How Will New TSA Rules Affect International Air Travel?

Following last week's worrisome news about new bombs that current airport security measures might miss, the TSA is implementing stricter measures for clearing security on direct flights to U.S. airports—especially for passengers traveling with electronic devices.  

According to the BBC, American officials have ordered some overseas airports with direct flights to the US to intensify screening of electronic devices. In a statement, transport officials said that passengers could be asked to switch on devices, and any equipment that does not power up would not be allowed on board. An official told the BBC that London's Heathrow was among the airports.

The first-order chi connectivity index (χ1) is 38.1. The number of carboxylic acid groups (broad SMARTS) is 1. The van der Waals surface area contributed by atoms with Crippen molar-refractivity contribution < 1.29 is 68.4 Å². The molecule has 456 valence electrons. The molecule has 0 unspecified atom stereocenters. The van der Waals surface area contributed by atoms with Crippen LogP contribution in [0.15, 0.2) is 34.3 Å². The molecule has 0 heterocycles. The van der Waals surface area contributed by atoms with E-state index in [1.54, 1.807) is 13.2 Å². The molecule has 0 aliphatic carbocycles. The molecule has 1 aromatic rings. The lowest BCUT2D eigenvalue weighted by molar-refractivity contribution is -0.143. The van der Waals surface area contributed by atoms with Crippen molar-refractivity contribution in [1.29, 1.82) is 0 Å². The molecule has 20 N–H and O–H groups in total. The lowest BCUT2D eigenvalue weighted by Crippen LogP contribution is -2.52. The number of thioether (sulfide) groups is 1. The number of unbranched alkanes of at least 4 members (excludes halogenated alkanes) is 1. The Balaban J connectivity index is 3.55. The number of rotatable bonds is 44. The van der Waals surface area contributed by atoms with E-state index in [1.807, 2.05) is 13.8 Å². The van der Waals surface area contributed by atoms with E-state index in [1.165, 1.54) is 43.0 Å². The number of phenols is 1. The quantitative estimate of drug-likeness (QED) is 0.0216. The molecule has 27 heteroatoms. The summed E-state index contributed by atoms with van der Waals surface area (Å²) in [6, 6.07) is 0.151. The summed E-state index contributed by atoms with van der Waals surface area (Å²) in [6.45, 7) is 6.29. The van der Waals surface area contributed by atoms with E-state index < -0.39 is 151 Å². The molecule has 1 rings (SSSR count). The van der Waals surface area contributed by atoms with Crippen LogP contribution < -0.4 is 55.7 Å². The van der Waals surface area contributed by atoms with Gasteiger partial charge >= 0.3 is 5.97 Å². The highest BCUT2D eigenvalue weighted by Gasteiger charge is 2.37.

The US does not directly control security at overseas airports, but airlines and airports are obliged to meet security standards set by the TSA in order to operate inbound non-stop flights to U.S. airports. The UK, France and Germany have all said they would comply with the American demands.

In a statement released on Sunday, the TSA reminded travelers that all electronic devices are screened by security officers, and that passengers may also undergo additional screening. "TSA will continue to adjust security measures to ensure that travelers are guaranteed the highest levels of aviation security conducted as conveniently as possible."

As the Washington Post noted, these new policies may cause further line delays and hassles for passengers without chargers whose devices are dead. The announcement doesn’t say what will happen to a phone that can’t be turned on, or how the owner will retrieve it if confiscated by airport security.

According to Reuters, the TSA is singling out smartphones including iPhones made by Apple and Galaxy phones made by Samsung.